After these first two years we return to Mini’s beginnings, and what was looking like being an amusing coming of age in the big city, reverts to an ordinary childhood memoir. That’s an ordinary memoir, it’s a far from ordinary childhood.
Yet, the life Mini describes seems perfectly comfortable, despite the snow and tents (no igloos!) and canoes. She and her brother are brought up by their grandparents, after the death of their mother. The father, who in any case is away throughout the summer as the navigator on a trading ship, seems remote, though he plays a bigger part later, after the grandfather dies.
Throughout, which I keep forgetting, and Mini too, is the young man to whom Mini was betrothed at birth. She is meant to pay him small attentions during their childhoods, then, at around 14, she should be married. Luckily, Grandmother regards the young man as unsuitable, “too lazy”, and sends Mini off to school, and later, to work down south, to keep her out of the way of his family.
Mini goes away to a residential school at Fort George (now Chisasibi) where she is taught by French nuns. She is not always happy, there is a girl she calls ‘the Instigator’ who goes out of her way to make trouble for her, even into adulthood. But the school, as described, seems no better or worse than all the middling boys boarding schools in the books of my childhood. In particular Cree – although not Inuktut – is spoken, and the children have frequent contact with their families.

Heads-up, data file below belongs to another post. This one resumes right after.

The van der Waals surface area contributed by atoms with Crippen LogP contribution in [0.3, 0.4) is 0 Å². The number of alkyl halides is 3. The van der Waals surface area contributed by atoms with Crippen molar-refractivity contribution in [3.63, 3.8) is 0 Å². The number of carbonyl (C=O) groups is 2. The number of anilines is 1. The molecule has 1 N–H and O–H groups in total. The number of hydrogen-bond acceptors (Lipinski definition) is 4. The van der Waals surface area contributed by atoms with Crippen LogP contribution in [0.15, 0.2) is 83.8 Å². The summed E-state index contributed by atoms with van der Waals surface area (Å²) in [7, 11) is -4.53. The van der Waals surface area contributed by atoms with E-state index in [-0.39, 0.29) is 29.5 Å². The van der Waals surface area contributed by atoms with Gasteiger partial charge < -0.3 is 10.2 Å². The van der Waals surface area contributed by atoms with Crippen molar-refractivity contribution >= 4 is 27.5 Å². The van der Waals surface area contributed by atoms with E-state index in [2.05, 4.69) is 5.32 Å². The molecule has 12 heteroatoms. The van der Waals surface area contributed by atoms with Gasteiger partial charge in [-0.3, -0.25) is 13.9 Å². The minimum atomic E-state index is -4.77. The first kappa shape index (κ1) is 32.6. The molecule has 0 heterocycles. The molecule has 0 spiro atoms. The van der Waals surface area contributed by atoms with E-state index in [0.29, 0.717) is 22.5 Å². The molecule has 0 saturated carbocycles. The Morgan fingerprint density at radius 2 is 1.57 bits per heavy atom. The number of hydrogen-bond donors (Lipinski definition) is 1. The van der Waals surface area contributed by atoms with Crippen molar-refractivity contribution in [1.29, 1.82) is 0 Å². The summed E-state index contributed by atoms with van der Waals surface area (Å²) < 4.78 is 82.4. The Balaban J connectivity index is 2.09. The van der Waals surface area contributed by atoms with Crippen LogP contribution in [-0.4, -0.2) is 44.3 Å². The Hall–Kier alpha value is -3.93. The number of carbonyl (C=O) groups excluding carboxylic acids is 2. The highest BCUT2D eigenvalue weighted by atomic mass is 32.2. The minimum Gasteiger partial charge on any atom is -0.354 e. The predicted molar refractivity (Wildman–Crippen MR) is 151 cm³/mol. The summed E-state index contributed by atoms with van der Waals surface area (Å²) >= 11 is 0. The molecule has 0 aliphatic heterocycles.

I do not doubt the horrors of the residential schools system, but I cannot tell from this account whether the relatively small – around 40 pupils – Fort George was an exception, or if Freeman chose not to highlight the worst aspects. School ends at year 8, as it did for most rural people I’m sure, in Australia and in Canada. Mini goes on to a hospital where she begins training as a nurse, which is interrupted by her getting TB. It is not made clear why she goes back to Fort George as a teacher rather than completing her nursing. But there we end, just as Mini is more or less shanghaied into working for Northern Affairs down south.
The closest parallel to Life among the Qallunaat in Australian Indigenous.Lit that I know is Lizzie Marrkilyi Ellis’s not very well known Pictures from my Memory: My story as a Ngaatjatjarra woman, which describes her traditional childhood on the border of WA and NT, her schooling at Karalundi mission (850 km north of Perth) and her life as a nurse in Alice Springs.
There are other, better known works – Follow the Rabbit-proof Fence and Sally Morgan’s My Place – both also Western Australian, but neither of which captures the disconnect between remote Indigenous childhood and adulthood in the big smoke.
After its uncertain start, Life among the Qallunaat is now a classic in Canadian Lit. and Freeman is apparently a well known poet and playwright, and of course, Inuit elder.
Next month (later this month) I will definitely read Their Eyes Were Watching God.
Mini Aodla Freeman, Life among the Qallunaat, first pub. 1978. University of Manitoba Press, 2015. Audible version read by Taqralik Partridge. 14 hours.